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TatianaBoshenka

TatianaBoshenka

Joseph Smith: Rough Stone Rolling - Richard L. Bushman So far this book is amazing. It's a history and biography but it reads like a novel. I'm like deeply involved and dying to find out what happens next, even though I already know what happens next.

Now that I'm finished, I want there to be more! The ending is so sad, of course, but I'm grateful for the chance to know Joseph Smith more as a person. I see his simplicity and grace, and his earnest love of his fellow man. As a prophet, he was very human. He made mistakes, was sometimes at a loss. If any of us expect perfection from the officers and general authorities of our church, perhaps fostered by the relentlessly positive and faith-promoting materials used in Sunday School and conference talks, this biography calls us to think again. They are human as are we, humans who live by the light God has given us, as best we can discern it.

When Joseph was taken from us, we lost a treasure. I echo Bob Marley in asking how long shall they kill our prophets? Why do we humans have to destroy every person through whom God speaks to us? When will we begin to embrace them instead?

What qualities did Joseph have that allowed him to become the perfect conduit for the knowledge he brought us? He was brilliant, of course, though uneducated. He was sincere and humble, willing to be chastised by the Lord and to learn from it. But most of all, he was simply honest. When it would have been oh so convenient to deny the visions and revelations he received, when he was being persecuted relentlessly, as he was from the very first time he told anyone outside his family, he could have simply kept his mouth shut and led so much less complicated and more peaceful a life. But he knew it had happened, and God knew it, and which matters more, what our fellow men think of us or what God thinks of us? Joseph chose to be true to the latter, and in so doing, he transformed my life and the lives of millions who've learned from the body of knowledge he was instrumental in bringing into the world.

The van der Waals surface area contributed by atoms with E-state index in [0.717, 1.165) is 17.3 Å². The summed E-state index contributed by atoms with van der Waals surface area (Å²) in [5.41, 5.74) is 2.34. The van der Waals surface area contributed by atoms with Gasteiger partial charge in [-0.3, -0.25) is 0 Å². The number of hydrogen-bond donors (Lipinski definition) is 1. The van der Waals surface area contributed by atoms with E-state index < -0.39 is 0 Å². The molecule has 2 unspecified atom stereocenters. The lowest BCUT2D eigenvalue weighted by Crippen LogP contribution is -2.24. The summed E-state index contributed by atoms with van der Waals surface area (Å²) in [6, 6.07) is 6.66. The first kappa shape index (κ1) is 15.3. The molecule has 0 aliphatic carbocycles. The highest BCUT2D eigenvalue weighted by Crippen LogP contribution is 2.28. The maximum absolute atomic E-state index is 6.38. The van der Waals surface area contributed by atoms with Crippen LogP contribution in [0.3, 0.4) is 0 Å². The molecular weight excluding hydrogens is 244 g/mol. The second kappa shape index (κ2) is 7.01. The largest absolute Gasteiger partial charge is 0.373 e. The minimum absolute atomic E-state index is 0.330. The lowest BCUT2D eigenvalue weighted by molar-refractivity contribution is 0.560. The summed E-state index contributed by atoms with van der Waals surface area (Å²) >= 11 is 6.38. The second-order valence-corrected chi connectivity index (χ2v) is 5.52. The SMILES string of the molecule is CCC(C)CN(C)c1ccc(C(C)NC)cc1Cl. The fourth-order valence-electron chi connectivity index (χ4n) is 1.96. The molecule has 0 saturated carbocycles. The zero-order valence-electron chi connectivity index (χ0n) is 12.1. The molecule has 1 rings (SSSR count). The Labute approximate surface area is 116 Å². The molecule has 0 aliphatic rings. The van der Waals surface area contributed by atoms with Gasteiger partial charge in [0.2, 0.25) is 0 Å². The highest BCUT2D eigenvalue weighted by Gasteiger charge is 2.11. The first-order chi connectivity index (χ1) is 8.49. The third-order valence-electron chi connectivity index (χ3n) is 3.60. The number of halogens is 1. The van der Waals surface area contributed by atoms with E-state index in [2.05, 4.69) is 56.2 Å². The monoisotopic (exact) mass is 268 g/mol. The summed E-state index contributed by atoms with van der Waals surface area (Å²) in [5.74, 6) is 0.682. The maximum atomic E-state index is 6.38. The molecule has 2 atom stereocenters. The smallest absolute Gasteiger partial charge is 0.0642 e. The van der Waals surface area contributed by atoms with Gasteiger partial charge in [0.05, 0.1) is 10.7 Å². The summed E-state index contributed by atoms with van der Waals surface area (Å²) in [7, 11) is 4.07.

My gratitude for and love of the prophet Joseph Smith was magnified immensely by this volume. Its scrupulous honesty and meticulous scholarship make it so much greater than any number of prettified faith-promoting histories (or works biased toward destroying faith, either, for that matter). In beholding the man himself, with all his flaws and magnificent qualities wrapped together, we see what sort of person it is to whom God may find it useful to speak. May we Mormons and our brothers and sisters of all persuasions strive to be such persons, for we sorely need more light in the world.